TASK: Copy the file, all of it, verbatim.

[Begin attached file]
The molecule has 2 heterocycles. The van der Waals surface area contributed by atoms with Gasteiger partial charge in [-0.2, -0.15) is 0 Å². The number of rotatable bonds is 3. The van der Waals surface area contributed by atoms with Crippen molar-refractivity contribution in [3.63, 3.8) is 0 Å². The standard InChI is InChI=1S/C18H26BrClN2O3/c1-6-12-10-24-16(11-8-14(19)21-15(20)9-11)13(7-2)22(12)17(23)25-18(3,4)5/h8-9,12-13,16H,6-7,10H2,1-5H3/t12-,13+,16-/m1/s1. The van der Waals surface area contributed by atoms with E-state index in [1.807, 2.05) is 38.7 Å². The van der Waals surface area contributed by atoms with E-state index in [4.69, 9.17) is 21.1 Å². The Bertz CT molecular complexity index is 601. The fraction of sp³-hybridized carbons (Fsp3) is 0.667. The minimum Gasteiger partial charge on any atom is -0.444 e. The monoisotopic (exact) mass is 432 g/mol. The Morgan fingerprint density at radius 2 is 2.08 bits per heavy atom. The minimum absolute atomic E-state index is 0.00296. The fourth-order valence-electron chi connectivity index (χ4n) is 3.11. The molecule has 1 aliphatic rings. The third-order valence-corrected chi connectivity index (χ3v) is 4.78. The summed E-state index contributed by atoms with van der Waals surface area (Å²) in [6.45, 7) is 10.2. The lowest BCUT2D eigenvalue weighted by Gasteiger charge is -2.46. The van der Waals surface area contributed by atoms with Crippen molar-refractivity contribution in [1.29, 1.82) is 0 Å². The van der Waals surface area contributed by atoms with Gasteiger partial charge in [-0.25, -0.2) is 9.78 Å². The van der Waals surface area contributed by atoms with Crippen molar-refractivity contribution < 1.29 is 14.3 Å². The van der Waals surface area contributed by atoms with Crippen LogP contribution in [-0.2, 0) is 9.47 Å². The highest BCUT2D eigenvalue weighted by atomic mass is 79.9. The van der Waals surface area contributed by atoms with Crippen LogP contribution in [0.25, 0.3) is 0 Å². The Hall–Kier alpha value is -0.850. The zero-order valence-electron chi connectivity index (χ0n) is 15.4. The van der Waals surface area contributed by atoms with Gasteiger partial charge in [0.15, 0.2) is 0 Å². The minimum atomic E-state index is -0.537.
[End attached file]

The molecule has 2 heterocycles. The van der Waals surface area contributed by atoms with Gasteiger partial charge in [-0.2, -0.15) is 0 Å². The number of rotatable bonds is 3. The van der Waals surface area contributed by atoms with Crippen molar-refractivity contribution in [3.63, 3.8) is 0 Å². The standard InChI is InChI=1S/C18H26BrClN2O3/c1-6-12-10-24-16(11-8-14(19)21-15(20)9-11)13(7-2)22(12)17(23)25-18(3,4)5/h8-9,12-13,16H,6-7,10H2,1-5H3/t12-,13+,16-/m1/s1. The van der Waals surface area contributed by atoms with E-state index in [1.807, 2.05) is 38.7 Å². The van der Waals surface area contributed by atoms with E-state index in [4.69, 9.17) is 21.1 Å². The Bertz CT molecular complexity index is 601. The fraction of sp³-hybridized carbons (Fsp3) is 0.667. The minimum Gasteiger partial charge on any atom is -0.444 e. The monoisotopic (exact) mass is 432 g/mol. The Morgan fingerprint density at radius 2 is 2.08 bits per heavy atom. The minimum absolute atomic E-state index is 0.00296. The fourth-order valence-electron chi connectivity index (χ4n) is 3.11. The molecule has 1 aliphatic rings. The third-order valence-corrected chi connectivity index (χ3v) is 4.78. The summed E-state index contributed by atoms with van der Waals surface area (Å²) in [6.45, 7) is 10.2. The lowest BCUT2D eigenvalue weighted by Gasteiger charge is -2.46. The van der Waals surface area contributed by atoms with Crippen molar-refractivity contribution in [1.29, 1.82) is 0 Å². The van der Waals surface area contributed by atoms with Gasteiger partial charge in [-0.25, -0.2) is 9.78 Å². The van der Waals surface area contributed by atoms with Crippen molar-refractivity contribution < 1.29 is 14.3 Å². The van der Waals surface area contributed by atoms with Crippen LogP contribution in [-0.2, 0) is 9.47 Å². The highest BCUT2D eigenvalue weighted by atomic mass is 79.9. The van der Waals surface area contributed by atoms with Crippen LogP contribution in [0.25, 0.3) is 0 Å². The Hall–Kier alpha value is -0.850. The zero-order valence-electron chi connectivity index (χ0n) is 15.4. The van der Waals surface area contributed by atoms with Gasteiger partial charge in [0.15, 0.2) is 0 Å². The minimum atomic E-state index is -0.537.